From her home in Brooklyn, New York, Natasha Jahangir reached out to one of the world’s most famous actors, in a rather unusual way. She tweeted: “It’s so sad @TomCruise is ignoring his Pakistani fans. -Help raise awareness/donations for Pakistan. Please RT! #pkfloods.” By using Twitter’s @ or mention function, Jahangir ensured that her message would feature in a tab on Tom Cruise’s page.
Three days later, the Mission Impossible star tweeted: “People of Pakistan, our thoughts R with U.” Cruise encouraged his 900,000 Twitter fans to look up more information on “how to help by going to the US State Department’s website or to simply send $10 through their mobile by texting the word “FLOOD” to 27722.” His message was re-tweeted by hundreds of his fans and soon became a Top Tweet on the site.
On August 18, Jahangir tweeted on Ryan Seacrest’s page: “Help raise awareness/donations for Pakistan. Please RT! #pkfloods @RyanSeacrest.” The American Idol host soon retweeted to his 3.4 million followers: “Donate $10 to Pakistan flood relief by texting FLOOD to 27722.”
A week earlier, Jahangir, an architecture student who moonlights as a photographer, woke up determined to do something about the lack of awareness and ignorance in the US regarding the devastation that had hit Pakistan.
Pakistanis are currently living through one of the worst natural disasters of modern times. Floods have ruthlessly wreaked havoc on a fifth of the country, affecting 17 million people and 1.7 million hectares of agricultural land. Countless homes, lives and jobs have been destroyed. The US is currently leading assistance efforts in Pakistan, but their response, like much of the world was slow.
“People have been saying a lot of means things about Pakistan. Like Pakistan deserves this. They just have no idea of how bad things are in Pakistan,” said the 22-year-old Jahangir who grew up in Pakistan. “It’s summertime, all of the celebrities are on tour. They are really busy, but Twitter is one way to reach them. A lot of people follow them. So I thought if they retweet to their followers: why isn’t somebody singing for Pakistan, at least their many fans will find out what’s happening in Pakistan.”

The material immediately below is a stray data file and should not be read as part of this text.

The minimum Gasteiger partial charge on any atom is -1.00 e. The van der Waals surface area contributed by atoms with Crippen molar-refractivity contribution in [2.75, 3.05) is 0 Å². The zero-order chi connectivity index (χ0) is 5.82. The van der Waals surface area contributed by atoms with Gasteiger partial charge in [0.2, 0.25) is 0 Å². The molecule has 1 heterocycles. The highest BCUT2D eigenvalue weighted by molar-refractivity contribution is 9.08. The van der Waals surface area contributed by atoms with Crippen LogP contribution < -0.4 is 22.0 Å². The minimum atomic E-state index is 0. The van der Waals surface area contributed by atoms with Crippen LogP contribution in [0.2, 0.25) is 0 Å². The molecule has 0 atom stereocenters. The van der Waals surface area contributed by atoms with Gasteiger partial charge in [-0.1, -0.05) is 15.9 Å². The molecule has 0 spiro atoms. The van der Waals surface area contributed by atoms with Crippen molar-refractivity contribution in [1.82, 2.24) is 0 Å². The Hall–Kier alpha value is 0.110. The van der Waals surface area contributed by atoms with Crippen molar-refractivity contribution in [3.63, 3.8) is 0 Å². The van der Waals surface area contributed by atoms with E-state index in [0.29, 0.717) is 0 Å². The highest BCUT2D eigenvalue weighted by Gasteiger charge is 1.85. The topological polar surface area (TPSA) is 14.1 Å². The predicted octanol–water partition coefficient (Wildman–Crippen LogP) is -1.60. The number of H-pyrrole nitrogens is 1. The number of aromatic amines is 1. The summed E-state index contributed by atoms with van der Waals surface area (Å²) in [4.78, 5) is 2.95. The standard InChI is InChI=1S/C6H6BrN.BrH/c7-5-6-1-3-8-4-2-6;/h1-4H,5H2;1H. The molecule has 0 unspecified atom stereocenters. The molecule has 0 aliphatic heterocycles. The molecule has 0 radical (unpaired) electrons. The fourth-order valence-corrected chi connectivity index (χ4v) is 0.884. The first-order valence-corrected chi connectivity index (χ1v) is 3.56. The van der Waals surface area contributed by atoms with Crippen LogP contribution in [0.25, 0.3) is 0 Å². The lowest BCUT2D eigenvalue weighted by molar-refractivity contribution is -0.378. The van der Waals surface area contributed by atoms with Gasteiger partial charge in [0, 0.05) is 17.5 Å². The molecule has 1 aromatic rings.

So for the next 36 hours, Jahangir basically mass-spammed famous American singers with the message: “I don’t hear anyone singing We Are the World for Pakistan” Please RT #pkfloods”.
And her message caught on. She was soon retweeted by Maroon 5’s Adam Levine, Queen Noor, Michelle Branch, and Marie Digby.
And the tweets started spreading. On August 22 Alicia Keys tweeted from her mobile to her 2.1 million fans: “How come I haven’t heard much about what’s happening in Pakistan? Do you feel the same?” Within minutes she followed that up with an article by a Pakistani columnist: “Are we becoming desensitized? “Why Doesn’t the World Care About Pakistanis?” – By Mosharraf Zaidi”. That article was retweeted by hundreds of her fans.
As early as August 11, Jordan’s Queen Rania started raising awareness by tweeting to her 1.3 million Twitter followers: “Dire needs in Pakistan for flood-affected children – Help @UNICEF Please help these children by visiting http://www.unicef.org”.
On August 25 Real Madrid Star Kaka tweeted, “Save lives in #Pakistan, the century’s biggest humanitarian disaster.” He also posted a link for his 1.8 million Twitter followers around the world to donate to Pakistan through the World Food Programme.
British industrialist Richard Branson has also stepped up his tweets for Pakistan. “Across the Virgin Group we are coming together to support the people affected in Pakistan,” the father of the Virgin brand posted on his Twitter page. “We must hold the people of Pakistan in the heart of the human family at this time – Desmond Tutu on #pkfloods.”
Both Kaka and Branson used two popular Twitter hashtags on the floods: #pkfloods and #pakistan. These user-generated tags are being tweeted an average of 1,000 times a day according to a website.
Actress and philanthropist Alyssa Milano, who has been regularly tweeting about the floods since August 12 to her one million followers, is currently leading the celebrity Twitter drive for Pakistan. This year Milano won VH1′s “Do Something Twitter” award for using the site to raise money for a non-profit working to supply clean water. On her birthday, she asked her followers to donate money to the charity instead of buying her birthday gifts.
These days on her Twitter page, Milano has been raising awareness about the flood victims, how people can help and also information about Pakistan in general. On August 20, she tweeted: “1 more #Pakistan tweet for 2day. Seems a lot of you think it’s in the Middle East (shouldn’t matter but), it’s not. It’s in South Asia. “.
Sahar Habib Ghazi blogs at www.outsideislamabad.com and has been selected as a 2010-2011 Journalism Knight Fellow at Stanford University.
The views expressed by this blogger and in the following reader comments do not necessarily reflect the views and policies of the Dawn Media Group.